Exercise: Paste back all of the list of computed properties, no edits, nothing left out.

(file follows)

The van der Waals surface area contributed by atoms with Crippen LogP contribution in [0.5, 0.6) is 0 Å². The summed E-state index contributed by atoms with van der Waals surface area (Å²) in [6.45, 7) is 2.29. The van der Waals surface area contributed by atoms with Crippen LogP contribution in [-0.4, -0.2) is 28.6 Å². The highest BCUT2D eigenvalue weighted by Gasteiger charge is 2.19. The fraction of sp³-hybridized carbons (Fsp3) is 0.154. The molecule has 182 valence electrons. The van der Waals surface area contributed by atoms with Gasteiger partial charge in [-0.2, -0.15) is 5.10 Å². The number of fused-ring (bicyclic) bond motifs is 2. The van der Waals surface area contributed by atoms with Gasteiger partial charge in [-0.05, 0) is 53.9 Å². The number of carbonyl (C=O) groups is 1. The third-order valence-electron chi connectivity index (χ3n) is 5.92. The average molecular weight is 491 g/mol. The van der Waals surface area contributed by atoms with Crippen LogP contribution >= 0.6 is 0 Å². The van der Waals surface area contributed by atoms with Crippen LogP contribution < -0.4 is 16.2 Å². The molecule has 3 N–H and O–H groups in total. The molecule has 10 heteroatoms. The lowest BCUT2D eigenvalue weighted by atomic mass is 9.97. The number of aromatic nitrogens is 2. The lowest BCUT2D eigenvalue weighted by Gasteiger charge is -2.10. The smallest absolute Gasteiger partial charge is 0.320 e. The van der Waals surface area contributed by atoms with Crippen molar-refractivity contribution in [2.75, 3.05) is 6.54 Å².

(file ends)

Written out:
The van der Waals surface area contributed by atoms with Crippen LogP contribution in [0.5, 0.6) is 0 Å². The summed E-state index contributed by atoms with van der Waals surface area (Å²) in [6.45, 7) is 2.29. The van der Waals surface area contributed by atoms with Crippen LogP contribution in [-0.4, -0.2) is 28.6 Å². The highest BCUT2D eigenvalue weighted by Gasteiger charge is 2.19. The fraction of sp³-hybridized carbons (Fsp3) is 0.154. The molecule has 182 valence electrons. The van der Waals surface area contributed by atoms with Gasteiger partial charge in [-0.2, -0.15) is 5.10 Å². The number of fused-ring (bicyclic) bond motifs is 2. The van der Waals surface area contributed by atoms with Gasteiger partial charge in [-0.05, 0) is 53.9 Å². The number of carbonyl (C=O) groups is 1. The third-order valence-electron chi connectivity index (χ3n) is 5.92. The average molecular weight is 491 g/mol. The van der Waals surface area contributed by atoms with Crippen LogP contribution >= 0.6 is 0 Å². The van der Waals surface area contributed by atoms with Crippen LogP contribution < -0.4 is 16.2 Å². The molecule has 3 N–H and O–H groups in total. The molecule has 10 heteroatoms. The lowest BCUT2D eigenvalue weighted by atomic mass is 9.97. The number of aromatic nitrogens is 2. The lowest BCUT2D eigenvalue weighted by Gasteiger charge is -2.10. The smallest absolute Gasteiger partial charge is 0.320 e. The van der Waals surface area contributed by atoms with Crippen molar-refractivity contribution in [2.75, 3.05) is 6.54 Å².